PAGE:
Chapter 4
The classic problems of the two-state linear curve crossing were initially discussed by Lan-dau, Zener and Stueckelberg. As mentioned before, there are the following two cases: (1) the same sign of slopes of two diabatic potentials(Landau- Zener case), and (2) the opposite sign of slopes(nonadiabatic tunneling case). It is well known that the reduced scattering matrices for these two problems can be described in terms of the two parameters a2(effective coupling strength) and b2(effective collision energy). Finding the exact analytical quantal solutions for the reduced scat-tering matrices is very challenging and very difiicult question. The answer to this question is given in this chapter. The starting point is the basic differential equation of the case (iii) mentioned before. By using the connection matrix obtained in chapter 3, the reduced scattering matrix for each case is first expressed in terms of three Stokes constants. Then by taking into account two extra conditions in addition to the unitarity of reduced scattering matrix, it is shown to be expressed finally in terms of only one Stokes constant U1. Finally, this one Stokes constant is given exactly and analytically by a convergent infinite series which is a direct result from chapter 2. Another work reported in this chapter is a new numerical method to solve reduced scattering matrix for the nonadiabatic tunneling case. The original coupled equations suffer from very rapid oscillation asymptotically and can not give stable and reliable numerical results. New coupled equations are presented which involve ordinary sine and cosine solutions asymptotically. Numerical results of reduced scattering matrix can be obtained with any desirable accuracy.
Chapter 5
The distributious of the four transition points and the Stokes lines are fully analyzed for both Landau-Zener and nonadiabatic tunneling cases in the whole plane of the two parameters a2 and b2. This analysis is, of course, important in itself, but what is Inore significant about this is that the structure of the distributions essentially determines which path in complex plane is the best for obtaining good semiclassical solutions of the reduced scattering matrices. The semiclassical method used here and in the following chapters should be potentially useful for other problems in physics and chemistry.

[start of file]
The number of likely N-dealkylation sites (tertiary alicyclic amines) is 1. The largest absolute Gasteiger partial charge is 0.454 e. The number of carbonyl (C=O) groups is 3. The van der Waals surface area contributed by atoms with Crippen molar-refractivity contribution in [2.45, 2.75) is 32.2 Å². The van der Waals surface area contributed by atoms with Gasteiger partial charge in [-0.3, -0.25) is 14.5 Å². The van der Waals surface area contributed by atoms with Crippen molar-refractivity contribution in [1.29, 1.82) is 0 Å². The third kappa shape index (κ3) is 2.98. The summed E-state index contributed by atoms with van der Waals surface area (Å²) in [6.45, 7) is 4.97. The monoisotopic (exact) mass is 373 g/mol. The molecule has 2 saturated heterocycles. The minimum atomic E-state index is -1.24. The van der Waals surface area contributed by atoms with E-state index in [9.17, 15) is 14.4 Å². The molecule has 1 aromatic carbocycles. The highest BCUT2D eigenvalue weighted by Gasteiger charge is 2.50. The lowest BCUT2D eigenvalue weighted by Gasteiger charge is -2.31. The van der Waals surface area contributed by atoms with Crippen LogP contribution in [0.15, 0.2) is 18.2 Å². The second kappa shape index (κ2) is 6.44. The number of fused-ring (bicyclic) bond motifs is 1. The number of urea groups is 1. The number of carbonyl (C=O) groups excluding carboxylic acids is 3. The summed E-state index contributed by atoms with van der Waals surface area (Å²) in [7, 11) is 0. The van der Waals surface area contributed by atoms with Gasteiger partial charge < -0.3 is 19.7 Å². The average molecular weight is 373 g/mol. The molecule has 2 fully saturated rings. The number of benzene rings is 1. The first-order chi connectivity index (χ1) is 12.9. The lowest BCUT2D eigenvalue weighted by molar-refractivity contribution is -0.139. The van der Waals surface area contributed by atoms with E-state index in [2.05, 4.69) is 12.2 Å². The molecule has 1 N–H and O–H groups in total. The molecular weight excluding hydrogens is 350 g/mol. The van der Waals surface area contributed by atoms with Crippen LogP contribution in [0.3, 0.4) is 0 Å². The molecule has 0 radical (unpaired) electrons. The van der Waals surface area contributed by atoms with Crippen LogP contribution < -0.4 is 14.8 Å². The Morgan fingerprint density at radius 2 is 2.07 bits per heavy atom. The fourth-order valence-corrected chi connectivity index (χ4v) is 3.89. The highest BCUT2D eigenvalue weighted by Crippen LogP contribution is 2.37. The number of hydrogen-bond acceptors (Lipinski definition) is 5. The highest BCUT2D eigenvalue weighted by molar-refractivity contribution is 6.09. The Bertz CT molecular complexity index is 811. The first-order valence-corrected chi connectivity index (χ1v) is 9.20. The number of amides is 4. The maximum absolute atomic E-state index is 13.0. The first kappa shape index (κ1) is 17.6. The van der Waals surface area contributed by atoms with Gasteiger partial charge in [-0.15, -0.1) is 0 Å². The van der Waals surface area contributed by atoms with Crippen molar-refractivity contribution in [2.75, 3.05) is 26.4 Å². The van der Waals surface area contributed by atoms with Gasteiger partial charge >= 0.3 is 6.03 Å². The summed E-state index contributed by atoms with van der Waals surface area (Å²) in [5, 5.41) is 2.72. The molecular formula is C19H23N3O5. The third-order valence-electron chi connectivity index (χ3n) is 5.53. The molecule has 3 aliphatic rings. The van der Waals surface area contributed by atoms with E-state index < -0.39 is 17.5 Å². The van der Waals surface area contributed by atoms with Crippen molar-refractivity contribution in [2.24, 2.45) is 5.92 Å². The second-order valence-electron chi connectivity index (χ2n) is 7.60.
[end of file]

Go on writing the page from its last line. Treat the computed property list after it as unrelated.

Chapter 6
The semiclassical solution of the reduced scattering matrix for the Landau-Zener case is obtained in this chapter. Since the reduced scattering matrix is expressed in terms of one Stokes constant U1 in chapter 4, question now is how to find an approximate solution for U1. The distributions of transition points and Stokes lines analyzed in chapter 5 clearly show that there are two best choices of path to get good approxirnate solutions of U1. One path corresponds to the connection on the anti-Stokes lines along which the four transition points are separated in two paris. Another path corresponds to the connection on the Stokes lines along which the foul transition points are again separated in two pairs. The former(latter) corresponds to high(low) energy limit. In each limiting case, the exact connection matrix can be approximately decomposed into a product of the two matrices, each of which represents the connection matrix based on two transition points as is given in chapter 3. Finally, two new compact analytical formulas for the reduced scattering matrix are derived and compared with available ones. The a2 - b2 plane is now divided into five regions, in each one of which the best recommended formulas are proposed. The new formulas proposed are simple and explicit functions of the two parameters a2 and b2. Especially, a simple formula which works much better than the conventional Landau-Zener formula is obtained for nonadiabatic transition probability for one passage of crossing point.
Chapter 7
The semiclassical solution of the reduced scattering matrix for the nonadiabatic tunneling case is obtained in this chapter. The reduced scattering matrix is, of course, given in chapter 4 in terms of one Stokes constant U1. The distributions of transition points and Stokes lines in this case are more complicated than the previous case. There are two limiting cases, b2 >> 1I and b2 << -1, which are similar to the Landau-Zener case. Therefore, the two new formulas for reduced scattering matrix are obtained in these two limiting cases again by simple functions of the two parameters a2 and b2. Especially formula for b2 < -1 is the first one ever obtained. The distributions of transition points and Stokes lines in the region lb2|<1 are very different from and have no correspondence to the former Landau-Zener case. Based on the solvable special differential equation given in chapter 3, an approximate expression for Stokes constant U1 is found with use of a fitting procedure. Again, the a2 - b2 plane is divided into five regions and the best recommended formula for reduced scattering matrix is proposed for each region. Thus, a complete picture of the nonadiabatic tunneling case is attained.